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Integrated assessment of wastewater treatment plant effluent estrogenicity in the Upper Murray River, Australia, using the native Murray rainbowfish(Melanotaenia fluviatilis)

Overview of attention for article published in Environmental Toxicology & Chemistry, April 2015
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2 tweeters

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Title
Integrated assessment of wastewater treatment plant effluent estrogenicity in the Upper Murray River, Australia, using the native Murray rainbowfish(Melanotaenia fluviatilis)
Published in
Environmental Toxicology & Chemistry, April 2015
DOI 10.1002/etc.2895
Pubmed ID
Authors

Alan M. Vajda, Anupama Kumar, Marianne Woods, Mike Williams, Hai Doan, Peter Tolsher, Rai S. Kookana, Larry B. Barber

Abstract

The contamination of major continental-river systems by endocrine-active chemicals (EACs) derived from the discharge of wastewater treatment plant (WWTP) effluents can impact human and ecosystem health. As part of a long-term effort to develop a native fish model organism for assessment of endocrine disruption in Australia's largest watershed, the Murray-Darling River Basin, the present study evaluated endocrine disruption in adult males of the native Australian Murray rainbowfish (Melanotaenia fluviatilis) exposed to effluent from an activated sludge WWTP and water from the Muray River during a 28-d, continuous-flow, on-site experiment. Analysis of the WWTP effluent and river water detected estrone and 17β-estradiol at concentrations up to approximately 25 ng L(-1) throughout the experiment. Anti-estrogenicity of effluent samples was detected in vitro using yeast-based bioassays (YES) throughout the experiment, but estrogenicity was limited to the first week of the experiment. Histological evaluation of the testes indicates significant suppression of spermatogenesis by WWTP effluent after 28 d of exposure. Plasma vitellogenin concentrations and expression of vitellogenin mRNA in liver were not significantly affected by exposure to WWTP effluent. The combination of low contaminant concentrations in the WWTP effluent, limited endocrine disrupting effects in the Murray rainbowfish, and high in-stream dilution factors (> 99%) suggest minimal endocrine disruption impacts on native Australian fish in the Murray River downstream from the WWTP outfall. This article is protected by copyright. All rights reserved.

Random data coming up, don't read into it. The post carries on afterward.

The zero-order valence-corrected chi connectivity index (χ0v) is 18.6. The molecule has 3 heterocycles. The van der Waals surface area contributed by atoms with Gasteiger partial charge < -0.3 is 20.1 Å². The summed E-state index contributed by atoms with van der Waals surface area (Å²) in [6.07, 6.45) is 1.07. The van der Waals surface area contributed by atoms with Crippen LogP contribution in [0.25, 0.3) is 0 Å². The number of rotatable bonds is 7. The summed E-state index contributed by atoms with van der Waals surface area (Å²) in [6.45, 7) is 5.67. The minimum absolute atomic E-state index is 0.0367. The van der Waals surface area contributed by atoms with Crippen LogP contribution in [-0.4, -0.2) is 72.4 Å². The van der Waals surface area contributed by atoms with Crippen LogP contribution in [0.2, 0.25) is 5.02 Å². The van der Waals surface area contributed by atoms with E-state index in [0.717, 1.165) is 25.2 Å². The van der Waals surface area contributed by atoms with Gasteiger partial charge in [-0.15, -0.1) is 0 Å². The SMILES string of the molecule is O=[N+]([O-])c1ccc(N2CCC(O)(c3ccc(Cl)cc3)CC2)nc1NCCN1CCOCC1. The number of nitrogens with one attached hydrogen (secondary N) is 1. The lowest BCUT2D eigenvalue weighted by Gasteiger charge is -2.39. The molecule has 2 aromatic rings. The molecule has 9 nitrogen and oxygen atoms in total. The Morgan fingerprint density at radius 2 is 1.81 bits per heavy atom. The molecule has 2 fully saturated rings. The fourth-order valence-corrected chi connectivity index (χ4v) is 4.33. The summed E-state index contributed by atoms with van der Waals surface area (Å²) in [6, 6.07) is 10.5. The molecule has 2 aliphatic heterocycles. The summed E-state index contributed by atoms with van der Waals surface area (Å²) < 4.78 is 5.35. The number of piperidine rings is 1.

Twitter Demographics

The data shown below were collected from the profiles of 2 tweeters who shared this research output. Click here to find out more about how the information was compiled.

Mendeley readers

The data shown below were compiled from readership statistics for 11 Mendeley readers of this research output. Click here to see the associated Mendeley record.

Geographical breakdown

Country Count As %
Unknown 11 100%

Demographic breakdown

Readers by professional status Count As %
Researcher 3 27%
Student > Ph. D. Student 2 18%
Other 1 9%
Professor 1 9%
Student > Postgraduate 1 9%
Other 0 0%
Unknown 3 27%
Readers by discipline Count As %
Engineering 2 18%
Environmental Science 2 18%
Biochemistry, Genetics and Molecular Biology 1 9%
Agricultural and Biological Sciences 1 9%
Chemistry 1 9%
Other 1 9%
Unknown 3 27%

Attention Score in Context

This research output has an Altmetric Attention Score of 1. This is our high-level measure of the quality and quantity of online attention that it has received. This Attention Score, as well as the ranking and number of research outputs shown below, was calculated when the research output was last mentioned on 04 February 2015.
All research outputs
#10,655,708
of 13,393,685 outputs
Outputs from Environmental Toxicology & Chemistry
#3,146
of 3,884 outputs
Outputs of similar age
#187,166
of 277,860 outputs
Outputs of similar age from Environmental Toxicology & Chemistry
#65
of 87 outputs
Altmetric has tracked 13,393,685 research outputs across all sources so far. This one is in the 11th percentile – i.e., 11% of other outputs scored the same or lower than it.
So far Altmetric has tracked 3,884 research outputs from this source. They receive a mean Attention Score of 4.5. This one is in the 12th percentile – i.e., 12% of its peers scored the same or lower than it.
Older research outputs will score higher simply because they've had more time to accumulate mentions. To account for age we can compare this Altmetric Attention Score to the 277,860 tracked outputs that were published within six weeks on either side of this one in any source. This one is in the 18th percentile – i.e., 18% of its contemporaries scored the same or lower than it.
We're also able to compare this research output to 87 others from the same source and published within six weeks on either side of this one. This one is in the 19th percentile – i.e., 19% of its contemporaries scored the same or lower than it.